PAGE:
Staying safe from assault should be a sobering message
IN an ideal world a drunk woman walking the streets alone at night should be at no greater risk than a woman of the same age sitting at home watching reruns of Friends in her tracky dacks .
But none of us are living in an ideal world and bad things do happen to good people.
And as a mum of young adults I really don't care about being politically correct - I believe that I have one job and that is to give my kids the best chance of living a long and happy life.
I have read the pieces by Emily Yoffe and Mia Freedman that have caused much outrage online.
And while I acknowledge they might have been trying to spark a debate or conversation their words are very similar to the words I have used when discussing responsible behavior with my three children.
My children are 24, 19 and 17 - and they are all out there experiencing the best of what life has to offer. I'm hoping they won't experience the worst of what can happen when you are out there in the midst of "life".
I have always talked (you could say nagged) to my kids about their responsibility to be aware of their own safety at all times.
Whether they are driving, partying with friends and strangers or at home alone they know that they should drive to the road rules, be aware of their level of impairment and lock the front door.
That said, sexual assaults of any kind are never simple - especially if the victim and perpetrator are known to each other. Alcohol can be one of the factors but it is never THE reason or the cause.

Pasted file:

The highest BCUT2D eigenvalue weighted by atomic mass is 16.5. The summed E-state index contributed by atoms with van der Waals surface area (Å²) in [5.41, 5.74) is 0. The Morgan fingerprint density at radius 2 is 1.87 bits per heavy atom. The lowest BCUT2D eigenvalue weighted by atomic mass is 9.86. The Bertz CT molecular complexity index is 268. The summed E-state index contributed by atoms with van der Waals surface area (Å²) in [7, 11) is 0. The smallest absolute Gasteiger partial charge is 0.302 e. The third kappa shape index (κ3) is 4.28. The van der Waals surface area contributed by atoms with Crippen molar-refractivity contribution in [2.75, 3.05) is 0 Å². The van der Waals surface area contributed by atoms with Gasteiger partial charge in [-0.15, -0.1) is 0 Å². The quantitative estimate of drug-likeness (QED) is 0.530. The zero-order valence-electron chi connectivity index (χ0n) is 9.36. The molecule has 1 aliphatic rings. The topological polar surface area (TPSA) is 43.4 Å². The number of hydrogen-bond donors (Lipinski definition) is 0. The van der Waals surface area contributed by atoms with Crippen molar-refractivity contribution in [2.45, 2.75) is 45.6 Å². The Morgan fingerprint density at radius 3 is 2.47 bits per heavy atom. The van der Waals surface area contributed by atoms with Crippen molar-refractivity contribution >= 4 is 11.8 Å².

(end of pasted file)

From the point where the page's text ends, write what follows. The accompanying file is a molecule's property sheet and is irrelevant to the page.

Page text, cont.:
I would never excuse a rapist or the perpetrator of any kind of attack on a woman or a man and I would never blame the victim.
But, and it is a big but, I believe we have to talk to our young peole about how they can give themselves the best chance of having a night out to remember rather than a night that will become a living nightmare.
Just like I taught them to cross the road, trust their gut instinct or use the stove they have the ultimate responsibility for their own safety.
Terrible things can still happen but they do have some power to protect themselves from danger.
Would I blame them of something terrible happened - of course not. Would I support them through it - totally.
But prevention is better than cure and if staying tipsy rather than "off your face" keeps my kids safe from sexual assault or some other form of violence then that's the line I will take rather than telling them they should be safe no matter how drunk they are.
And forget about the whole feminist argument - one of my children is a male and I give him the same advice because bad things happen to drunken males too.